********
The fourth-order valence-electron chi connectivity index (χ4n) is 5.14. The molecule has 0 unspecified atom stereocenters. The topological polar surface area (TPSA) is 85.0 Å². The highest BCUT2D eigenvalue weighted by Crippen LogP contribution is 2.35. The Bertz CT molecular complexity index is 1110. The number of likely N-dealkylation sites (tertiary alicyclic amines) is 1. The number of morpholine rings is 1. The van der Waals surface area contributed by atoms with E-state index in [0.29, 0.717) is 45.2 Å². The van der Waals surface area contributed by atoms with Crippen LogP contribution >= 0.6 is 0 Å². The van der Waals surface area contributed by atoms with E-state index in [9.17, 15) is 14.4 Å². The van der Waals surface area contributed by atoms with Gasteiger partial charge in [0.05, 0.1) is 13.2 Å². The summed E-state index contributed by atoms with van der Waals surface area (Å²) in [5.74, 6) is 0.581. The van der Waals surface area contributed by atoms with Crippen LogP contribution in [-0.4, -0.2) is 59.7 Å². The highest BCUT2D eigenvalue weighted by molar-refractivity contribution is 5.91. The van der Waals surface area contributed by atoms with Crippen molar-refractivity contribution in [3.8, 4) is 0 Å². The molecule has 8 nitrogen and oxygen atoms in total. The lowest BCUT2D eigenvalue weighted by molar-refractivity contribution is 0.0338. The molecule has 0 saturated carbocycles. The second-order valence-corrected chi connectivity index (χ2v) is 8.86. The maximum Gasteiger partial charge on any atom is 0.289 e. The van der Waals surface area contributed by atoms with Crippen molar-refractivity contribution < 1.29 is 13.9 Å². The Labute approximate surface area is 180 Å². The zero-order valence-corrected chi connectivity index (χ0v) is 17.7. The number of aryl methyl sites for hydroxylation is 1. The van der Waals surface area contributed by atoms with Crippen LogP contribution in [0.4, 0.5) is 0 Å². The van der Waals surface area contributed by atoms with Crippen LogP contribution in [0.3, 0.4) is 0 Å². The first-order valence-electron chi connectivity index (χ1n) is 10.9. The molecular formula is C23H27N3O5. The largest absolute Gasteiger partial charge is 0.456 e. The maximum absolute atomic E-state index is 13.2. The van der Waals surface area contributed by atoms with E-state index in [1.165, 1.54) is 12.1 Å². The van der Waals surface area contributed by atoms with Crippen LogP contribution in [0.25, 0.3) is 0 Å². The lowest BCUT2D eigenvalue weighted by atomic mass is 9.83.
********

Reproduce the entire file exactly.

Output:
The fourth-order valence-electron chi connectivity index (χ4n) is 5.14. The molecule has 0 unspecified atom stereocenters. The topological polar surface area (TPSA) is 85.0 Å². The highest BCUT2D eigenvalue weighted by Crippen LogP contribution is 2.35. The Bertz CT molecular complexity index is 1110. The number of likely N-dealkylation sites (tertiary alicyclic amines) is 1. The number of morpholine rings is 1. The van der Waals surface area contributed by atoms with E-state index in [0.29, 0.717) is 45.2 Å². The van der Waals surface area contributed by atoms with Crippen LogP contribution >= 0.6 is 0 Å². The van der Waals surface area contributed by atoms with E-state index in [9.17, 15) is 14.4 Å². The van der Waals surface area contributed by atoms with Gasteiger partial charge in [0.05, 0.1) is 13.2 Å². The summed E-state index contributed by atoms with van der Waals surface area (Å²) in [5.74, 6) is 0.581. The van der Waals surface area contributed by atoms with Crippen LogP contribution in [-0.4, -0.2) is 59.7 Å². The highest BCUT2D eigenvalue weighted by molar-refractivity contribution is 5.91. The van der Waals surface area contributed by atoms with Crippen molar-refractivity contribution in [3.8, 4) is 0 Å². The molecule has 8 nitrogen and oxygen atoms in total. The lowest BCUT2D eigenvalue weighted by molar-refractivity contribution is 0.0338. The molecule has 0 saturated carbocycles. The second-order valence-corrected chi connectivity index (χ2v) is 8.86. The maximum Gasteiger partial charge on any atom is 0.289 e. The van der Waals surface area contributed by atoms with Crippen molar-refractivity contribution < 1.29 is 13.9 Å². The Labute approximate surface area is 180 Å². The zero-order valence-corrected chi connectivity index (χ0v) is 17.7. The number of aryl methyl sites for hydroxylation is 1. The van der Waals surface area contributed by atoms with Crippen LogP contribution in [0.4, 0.5) is 0 Å². The van der Waals surface area contributed by atoms with Crippen LogP contribution in [0.3, 0.4) is 0 Å². The first-order valence-electron chi connectivity index (χ1n) is 10.9. The molecular formula is C23H27N3O5. The largest absolute Gasteiger partial charge is 0.456 e. The maximum absolute atomic E-state index is 13.2. The van der Waals surface area contributed by atoms with E-state index in [1.165, 1.54) is 12.1 Å². The van der Waals surface area contributed by atoms with Crippen LogP contribution in [0.25, 0.3) is 0 Å². The lowest BCUT2D eigenvalue weighted by atomic mass is 9.83.